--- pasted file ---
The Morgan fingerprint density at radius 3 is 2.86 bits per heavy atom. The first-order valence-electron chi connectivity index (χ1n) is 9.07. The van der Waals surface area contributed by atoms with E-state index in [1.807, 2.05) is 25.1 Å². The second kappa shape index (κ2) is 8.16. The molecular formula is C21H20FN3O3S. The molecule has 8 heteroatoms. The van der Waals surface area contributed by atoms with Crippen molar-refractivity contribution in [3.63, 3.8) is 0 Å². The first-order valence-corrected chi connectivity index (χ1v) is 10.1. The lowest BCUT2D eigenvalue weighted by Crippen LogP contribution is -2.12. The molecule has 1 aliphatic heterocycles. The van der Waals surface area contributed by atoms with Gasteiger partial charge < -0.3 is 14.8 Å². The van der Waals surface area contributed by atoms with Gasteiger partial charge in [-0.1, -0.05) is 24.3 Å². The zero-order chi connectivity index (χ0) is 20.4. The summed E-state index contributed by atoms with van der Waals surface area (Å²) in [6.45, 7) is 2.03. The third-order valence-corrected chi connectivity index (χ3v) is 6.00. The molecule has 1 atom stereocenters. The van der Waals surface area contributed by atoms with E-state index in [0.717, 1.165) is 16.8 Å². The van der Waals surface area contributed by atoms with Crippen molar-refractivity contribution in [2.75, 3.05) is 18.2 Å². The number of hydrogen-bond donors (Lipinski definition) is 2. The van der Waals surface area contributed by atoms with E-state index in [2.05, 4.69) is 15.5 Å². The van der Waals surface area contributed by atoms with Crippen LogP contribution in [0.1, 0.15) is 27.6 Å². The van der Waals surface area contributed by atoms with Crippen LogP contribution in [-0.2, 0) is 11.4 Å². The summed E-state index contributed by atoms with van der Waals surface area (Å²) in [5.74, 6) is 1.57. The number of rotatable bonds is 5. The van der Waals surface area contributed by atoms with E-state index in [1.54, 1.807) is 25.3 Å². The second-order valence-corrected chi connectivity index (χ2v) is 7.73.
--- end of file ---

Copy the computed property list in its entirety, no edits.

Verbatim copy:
The Morgan fingerprint density at radius 3 is 2.86 bits per heavy atom. The first-order valence-electron chi connectivity index (χ1n) is 9.07. The van der Waals surface area contributed by atoms with E-state index in [1.807, 2.05) is 25.1 Å². The second kappa shape index (κ2) is 8.16. The molecular formula is C21H20FN3O3S. The molecule has 8 heteroatoms. The van der Waals surface area contributed by atoms with Crippen molar-refractivity contribution in [3.63, 3.8) is 0 Å². The first-order valence-corrected chi connectivity index (χ1v) is 10.1. The lowest BCUT2D eigenvalue weighted by Crippen LogP contribution is -2.12. The molecule has 1 aliphatic heterocycles. The van der Waals surface area contributed by atoms with Gasteiger partial charge < -0.3 is 14.8 Å². The van der Waals surface area contributed by atoms with Gasteiger partial charge in [-0.1, -0.05) is 24.3 Å². The zero-order chi connectivity index (χ0) is 20.4. The summed E-state index contributed by atoms with van der Waals surface area (Å²) in [6.45, 7) is 2.03. The third-order valence-corrected chi connectivity index (χ3v) is 6.00. The molecule has 1 atom stereocenters. The van der Waals surface area contributed by atoms with E-state index in [0.717, 1.165) is 16.8 Å². The van der Waals surface area contributed by atoms with Crippen molar-refractivity contribution in [2.75, 3.05) is 18.2 Å². The number of hydrogen-bond donors (Lipinski definition) is 2. The van der Waals surface area contributed by atoms with E-state index in [2.05, 4.69) is 15.5 Å². The van der Waals surface area contributed by atoms with Crippen LogP contribution in [0.1, 0.15) is 27.6 Å². The van der Waals surface area contributed by atoms with Crippen LogP contribution in [-0.2, 0) is 11.4 Å². The summed E-state index contributed by atoms with van der Waals surface area (Å²) in [5.74, 6) is 1.57. The number of rotatable bonds is 5. The van der Waals surface area contributed by atoms with E-state index in [1.54, 1.807) is 25.3 Å². The second-order valence-corrected chi connectivity index (χ2v) is 7.73.